Hello, everyone! Welcome back to the reread of Susanna Clarke’s Jonathan Strange & Mr Norrell. You can find the full schedule for the reread in the introduction post; catch up on past posts at the reread index; or check out Tor.com’s other posts about this book through its tag.
Please note that these reread posts will contain spoilers for all of JS&MN plus The Ladies of Grace Adieu. There’s accordingly no need to warn for spoilers in the comments—and comments are highly encouraged.
This week, the reread covers chapters 11 to 16, in which there is a prophecy and Stephen Black and an unexpected room, and I loathe Jonathan Strange’s father with every fiber of my being.
Chapter 11: Brest
At many French ports, impossible rain appears, followed by hundreds of blockading British warships—more warships “than there were upon the face of the earth.” In Brest, Admiral Desmoulins’ servant Perroquet, a dark-skinned dwarf, observes the British ships for four days and concludes that they are “more like pictures of ships,” and further, one of them is “melting.” The Admiral, Perroquet, and a Captain sail out to investigate; Perroquet realizes that the ships are made of rain.
After two hours it stopped raining and in the same moment the spell broke, which Perroquet and the Admiral and Captain Jumeau knew by a curious twist of their senses, as if they had tasted a string quartet, or been, for a moment, deafened by the sight of the colour blue. For the merest instant the rain-ships became mist-ships and then the breeze gently blew them apart.
The Frenchmen were alone upon the empty Atlantic.
I have only three small points to make about this short chapter.
First, Perroquet. That is likely not his birth name, as the narrator tells us it means “parrot.” He, like Stephen Black, is a highly competent and trusted servant despite his appearance: “no bigger than an eight-year-old child, and as dark as a European can be.” The Admiral is “very proud of Perroquet; proud of his size, proud of his cleverness, proud of his agility and most of all, proud of his colour. Admiral Desmoulins often boasted that he had seen blacks who would appear fair next to Perroquet.” And while this has, to me, more than a whiff of “bragging about your exotic pet”—again, note the name—the Admiral does seem to take him seriously (the Captain is jealous of his influence), and I think the narrative treats him as the equal of the other men.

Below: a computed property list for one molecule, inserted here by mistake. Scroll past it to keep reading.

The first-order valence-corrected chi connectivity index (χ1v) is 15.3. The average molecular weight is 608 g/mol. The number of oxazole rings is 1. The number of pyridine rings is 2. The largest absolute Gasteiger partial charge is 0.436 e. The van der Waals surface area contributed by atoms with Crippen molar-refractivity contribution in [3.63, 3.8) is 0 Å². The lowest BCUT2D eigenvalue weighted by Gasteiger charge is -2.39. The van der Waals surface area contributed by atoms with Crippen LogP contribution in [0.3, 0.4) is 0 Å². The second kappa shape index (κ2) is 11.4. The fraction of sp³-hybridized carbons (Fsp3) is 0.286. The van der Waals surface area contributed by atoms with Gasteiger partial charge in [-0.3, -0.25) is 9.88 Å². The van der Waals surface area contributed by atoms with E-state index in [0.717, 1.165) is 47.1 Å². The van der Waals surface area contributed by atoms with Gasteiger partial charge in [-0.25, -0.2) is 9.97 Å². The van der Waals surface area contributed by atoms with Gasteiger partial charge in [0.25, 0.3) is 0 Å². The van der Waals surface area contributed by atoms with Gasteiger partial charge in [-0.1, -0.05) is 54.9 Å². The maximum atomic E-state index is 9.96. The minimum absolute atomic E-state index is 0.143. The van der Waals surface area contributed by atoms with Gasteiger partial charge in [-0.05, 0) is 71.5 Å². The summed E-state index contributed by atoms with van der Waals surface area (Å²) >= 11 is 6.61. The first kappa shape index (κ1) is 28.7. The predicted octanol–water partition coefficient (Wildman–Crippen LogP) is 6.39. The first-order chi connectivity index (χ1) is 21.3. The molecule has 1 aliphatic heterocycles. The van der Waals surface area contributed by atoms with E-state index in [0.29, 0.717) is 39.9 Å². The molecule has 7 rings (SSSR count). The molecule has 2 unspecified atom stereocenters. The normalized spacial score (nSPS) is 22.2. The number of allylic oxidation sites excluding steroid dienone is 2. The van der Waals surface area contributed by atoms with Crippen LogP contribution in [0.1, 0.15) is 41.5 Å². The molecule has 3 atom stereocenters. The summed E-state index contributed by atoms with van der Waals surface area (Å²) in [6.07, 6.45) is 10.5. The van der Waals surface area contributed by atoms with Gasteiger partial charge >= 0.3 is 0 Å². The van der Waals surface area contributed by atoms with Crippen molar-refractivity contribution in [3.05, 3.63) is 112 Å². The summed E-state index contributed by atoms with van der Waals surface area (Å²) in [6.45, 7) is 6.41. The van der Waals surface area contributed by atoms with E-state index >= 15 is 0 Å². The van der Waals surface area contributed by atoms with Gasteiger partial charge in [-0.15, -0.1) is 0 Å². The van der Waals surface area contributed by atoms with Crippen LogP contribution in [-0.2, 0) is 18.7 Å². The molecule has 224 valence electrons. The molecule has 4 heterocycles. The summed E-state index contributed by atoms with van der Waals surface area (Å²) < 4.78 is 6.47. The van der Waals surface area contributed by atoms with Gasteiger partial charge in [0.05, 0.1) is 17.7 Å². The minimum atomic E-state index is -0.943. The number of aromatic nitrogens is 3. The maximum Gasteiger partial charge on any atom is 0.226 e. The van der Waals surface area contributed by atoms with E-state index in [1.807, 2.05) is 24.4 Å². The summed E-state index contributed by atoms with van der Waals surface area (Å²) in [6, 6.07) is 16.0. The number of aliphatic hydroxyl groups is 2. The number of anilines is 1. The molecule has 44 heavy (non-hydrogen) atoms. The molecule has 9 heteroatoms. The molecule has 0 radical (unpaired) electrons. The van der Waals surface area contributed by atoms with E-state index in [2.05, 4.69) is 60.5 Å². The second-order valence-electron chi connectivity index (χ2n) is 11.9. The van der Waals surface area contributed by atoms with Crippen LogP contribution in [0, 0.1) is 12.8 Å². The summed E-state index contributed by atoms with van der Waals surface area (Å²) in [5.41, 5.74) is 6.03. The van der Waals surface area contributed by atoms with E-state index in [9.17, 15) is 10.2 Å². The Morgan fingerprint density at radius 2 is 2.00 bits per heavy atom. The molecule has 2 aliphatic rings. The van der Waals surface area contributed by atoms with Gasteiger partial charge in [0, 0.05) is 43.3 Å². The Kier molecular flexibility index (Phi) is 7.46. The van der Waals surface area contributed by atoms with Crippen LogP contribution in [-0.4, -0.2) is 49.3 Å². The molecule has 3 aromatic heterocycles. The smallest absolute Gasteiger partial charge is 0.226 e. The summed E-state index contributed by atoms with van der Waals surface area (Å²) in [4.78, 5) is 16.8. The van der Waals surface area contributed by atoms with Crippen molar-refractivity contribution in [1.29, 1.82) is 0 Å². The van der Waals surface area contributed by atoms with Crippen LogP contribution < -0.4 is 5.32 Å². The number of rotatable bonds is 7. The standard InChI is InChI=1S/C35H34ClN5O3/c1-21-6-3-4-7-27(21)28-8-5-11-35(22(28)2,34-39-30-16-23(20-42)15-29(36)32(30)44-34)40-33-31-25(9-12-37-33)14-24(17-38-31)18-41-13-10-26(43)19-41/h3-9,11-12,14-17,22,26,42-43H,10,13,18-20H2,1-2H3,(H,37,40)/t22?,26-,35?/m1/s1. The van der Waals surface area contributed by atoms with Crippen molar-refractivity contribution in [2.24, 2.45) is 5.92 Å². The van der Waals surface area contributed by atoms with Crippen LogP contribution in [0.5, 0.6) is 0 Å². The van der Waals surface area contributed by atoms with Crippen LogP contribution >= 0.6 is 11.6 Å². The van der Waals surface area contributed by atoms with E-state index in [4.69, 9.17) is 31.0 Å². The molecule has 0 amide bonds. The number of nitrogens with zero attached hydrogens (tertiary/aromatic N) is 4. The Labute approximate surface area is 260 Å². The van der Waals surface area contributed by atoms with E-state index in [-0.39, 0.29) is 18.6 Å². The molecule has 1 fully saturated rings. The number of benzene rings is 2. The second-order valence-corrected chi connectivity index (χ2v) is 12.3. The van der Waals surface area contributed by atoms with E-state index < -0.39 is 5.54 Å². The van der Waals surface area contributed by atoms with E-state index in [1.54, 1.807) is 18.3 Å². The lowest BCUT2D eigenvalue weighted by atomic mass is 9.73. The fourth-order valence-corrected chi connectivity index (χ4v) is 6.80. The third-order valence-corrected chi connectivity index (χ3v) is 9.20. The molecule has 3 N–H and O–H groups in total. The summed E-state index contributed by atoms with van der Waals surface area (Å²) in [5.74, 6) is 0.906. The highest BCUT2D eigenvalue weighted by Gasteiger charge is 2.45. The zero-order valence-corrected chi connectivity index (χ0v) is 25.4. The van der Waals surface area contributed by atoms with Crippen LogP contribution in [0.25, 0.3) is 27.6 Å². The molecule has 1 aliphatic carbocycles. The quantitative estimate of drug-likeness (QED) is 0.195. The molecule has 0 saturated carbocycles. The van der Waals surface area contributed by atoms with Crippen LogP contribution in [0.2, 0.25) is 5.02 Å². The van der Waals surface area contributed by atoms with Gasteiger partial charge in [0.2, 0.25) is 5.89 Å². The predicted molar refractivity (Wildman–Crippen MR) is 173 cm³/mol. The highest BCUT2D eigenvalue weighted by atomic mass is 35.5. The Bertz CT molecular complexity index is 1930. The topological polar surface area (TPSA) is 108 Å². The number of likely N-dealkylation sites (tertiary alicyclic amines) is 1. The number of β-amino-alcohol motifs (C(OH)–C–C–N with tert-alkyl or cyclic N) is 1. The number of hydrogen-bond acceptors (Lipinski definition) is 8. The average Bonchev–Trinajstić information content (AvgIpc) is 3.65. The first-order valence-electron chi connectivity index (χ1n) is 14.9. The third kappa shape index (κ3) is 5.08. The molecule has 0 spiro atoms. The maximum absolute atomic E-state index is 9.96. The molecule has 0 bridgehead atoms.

Second, the narrator considers the idea of a metal ship to be “very whimsical,” which puts her before the 1850s, when ironclads were developed.
Third, the experience of magic is very sense-based and difficult to describe, which we’ll talk more about below.
Chapter 12: The Spirit of English Magic urges Mr Norrell to the Aid of Britannia
The blockade makes Mr Norrell a hero to both the public and the elite. He shows members of the Admiralty a vision in a silver basin, and gives speech to the mermaid figurehead of a captured French ship. Mr Drawlight and Mr Lascelles make themselves indispensable to Mr Norrell and agree to keep other people from gaining influence over him. Mr Lascelles suggests that Mr Norrell publish, and after initial reluctance, he creates a periodical called The Friends of English Magic, published by a bookseller named John Murray and edited by Lord Portishead, a theoretical magician who greatly admires Mr Norrell.
A footnote states that in 1815, Mr Murray and Mr Norrell quarreled and Mr Murray was forced to sell The Friends of English Magic to another publisher. “In 1816 Murray and Strange planned to set up a rival periodical to The Friends of English Magic, entitled The Famulus, but only one issue was ever published.”
In comments to last week’s post, ChrisRichardson said that “What I particularly like about these chapters is that Mr. Lascelles really starts to become prominent and is a constant source of dark humor.” And I did indeed neglect Mr Lascelles then, but now is a good time to talk about him, as he comes fully into his role with regard to Mr Norrell. The narrator tells us that he
was one of that uncomfortable breed of men who despise steady employment of any sort. Though perfectly conscious of his own superior understanding, he had never troubled to acquire any particular skills or knowledge, and had arrived at the age of thirty-nine entirely unfitted for any office or occupation. He had looked about him and seen men, who had worked diligently all the years of their youth, risen to positions of power and influence; and there is no doubt that he envied them.
In chapter 5, the narrator calls him “a clever, cynical man” who provokes Mr Norrell for his own amusement. And, showing his cynicism, he is the source of the jump-quote for this post. I remember his end, but not the details of how he gets there; I just have this impression of him as hollow but dangerous with it—actually, he reminds me of Envy from Fullmetal Alchemist: Brotherhood, now that I think of it—so I’ll be looking to see how this develops.
With regard to Drawlight, the foreshadowing from chapter 5 has come to pass: “Childermass had once said that it would be an odd sort of magician that would employ Drawlight, yet Mr Norrell now employed him constantly.”
Two new characters, as well. John Murray is “energetic and businesslike,” a Scotchman (Drawlight has some prejudice against him on this ground), and the survivor of a stunning act of violence that is barely tutted at by Drawlight and Lascelles: he is blind in one eye because “One of his schoolmasters stuck a pen-knife in it when he was [a] boy.” And Lord Portishead resembles nothing so much as an Ent: he is “a gentle soul whom everything made uncomfortable”; “very tall and thin with long, thin hands and feet”; and at one point becomes “so agitated that he began to sway backwards and forwards — which, taken in conjunction with his height and whitish clothes, gave him the appearance of a silver-birch tree in a high wind.”